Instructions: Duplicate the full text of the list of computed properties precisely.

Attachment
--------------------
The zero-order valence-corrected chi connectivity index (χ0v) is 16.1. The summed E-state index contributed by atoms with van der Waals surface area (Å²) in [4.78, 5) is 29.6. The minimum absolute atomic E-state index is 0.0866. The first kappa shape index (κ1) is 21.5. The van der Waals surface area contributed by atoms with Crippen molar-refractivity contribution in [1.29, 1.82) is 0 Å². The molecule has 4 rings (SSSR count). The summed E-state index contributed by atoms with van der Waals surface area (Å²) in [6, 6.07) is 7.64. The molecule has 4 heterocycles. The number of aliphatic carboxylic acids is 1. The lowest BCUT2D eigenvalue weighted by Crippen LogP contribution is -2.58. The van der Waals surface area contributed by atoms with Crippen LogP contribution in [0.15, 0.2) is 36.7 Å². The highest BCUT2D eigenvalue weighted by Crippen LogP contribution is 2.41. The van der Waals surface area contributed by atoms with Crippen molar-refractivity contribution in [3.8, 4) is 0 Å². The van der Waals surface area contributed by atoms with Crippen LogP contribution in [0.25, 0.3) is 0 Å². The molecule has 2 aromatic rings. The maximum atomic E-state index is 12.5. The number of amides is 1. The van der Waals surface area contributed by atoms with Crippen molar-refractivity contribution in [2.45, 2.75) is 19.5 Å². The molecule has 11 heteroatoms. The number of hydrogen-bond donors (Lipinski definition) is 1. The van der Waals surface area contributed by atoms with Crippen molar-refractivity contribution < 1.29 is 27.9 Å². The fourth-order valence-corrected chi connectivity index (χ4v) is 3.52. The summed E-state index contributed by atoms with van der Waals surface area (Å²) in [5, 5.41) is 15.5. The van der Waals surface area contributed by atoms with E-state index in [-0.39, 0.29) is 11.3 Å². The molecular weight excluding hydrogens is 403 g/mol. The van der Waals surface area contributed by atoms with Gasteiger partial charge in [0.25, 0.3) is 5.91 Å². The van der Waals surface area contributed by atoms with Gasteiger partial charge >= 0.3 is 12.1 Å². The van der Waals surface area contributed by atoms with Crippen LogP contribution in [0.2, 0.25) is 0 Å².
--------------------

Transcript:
The zero-order valence-corrected chi connectivity index (χ0v) is 16.1. The summed E-state index contributed by atoms with van der Waals surface area (Å²) in [4.78, 5) is 29.6. The minimum absolute atomic E-state index is 0.0866. The first kappa shape index (κ1) is 21.5. The van der Waals surface area contributed by atoms with Crippen molar-refractivity contribution in [1.29, 1.82) is 0 Å². The molecule has 4 rings (SSSR count). The summed E-state index contributed by atoms with van der Waals surface area (Å²) in [6, 6.07) is 7.64. The molecule has 4 heterocycles. The number of aliphatic carboxylic acids is 1. The lowest BCUT2D eigenvalue weighted by Crippen LogP contribution is -2.58. The van der Waals surface area contributed by atoms with Crippen LogP contribution in [0.15, 0.2) is 36.7 Å². The highest BCUT2D eigenvalue weighted by Crippen LogP contribution is 2.41. The van der Waals surface area contributed by atoms with Crippen molar-refractivity contribution in [3.8, 4) is 0 Å². The van der Waals surface area contributed by atoms with Crippen LogP contribution in [0.25, 0.3) is 0 Å². The molecule has 2 aromatic rings. The maximum atomic E-state index is 12.5. The number of amides is 1. The van der Waals surface area contributed by atoms with Crippen molar-refractivity contribution in [2.45, 2.75) is 19.5 Å². The molecule has 11 heteroatoms. The number of hydrogen-bond donors (Lipinski definition) is 1. The van der Waals surface area contributed by atoms with Crippen molar-refractivity contribution < 1.29 is 27.9 Å². The fourth-order valence-corrected chi connectivity index (χ4v) is 3.52. The summed E-state index contributed by atoms with van der Waals surface area (Å²) in [5, 5.41) is 15.5. The van der Waals surface area contributed by atoms with E-state index in [-0.39, 0.29) is 11.3 Å². The molecular weight excluding hydrogens is 403 g/mol. The van der Waals surface area contributed by atoms with Gasteiger partial charge in [0.25, 0.3) is 5.91 Å². The van der Waals surface area contributed by atoms with Gasteiger partial charge >= 0.3 is 12.1 Å². The van der Waals surface area contributed by atoms with Crippen LogP contribution in [0.2, 0.25) is 0 Å².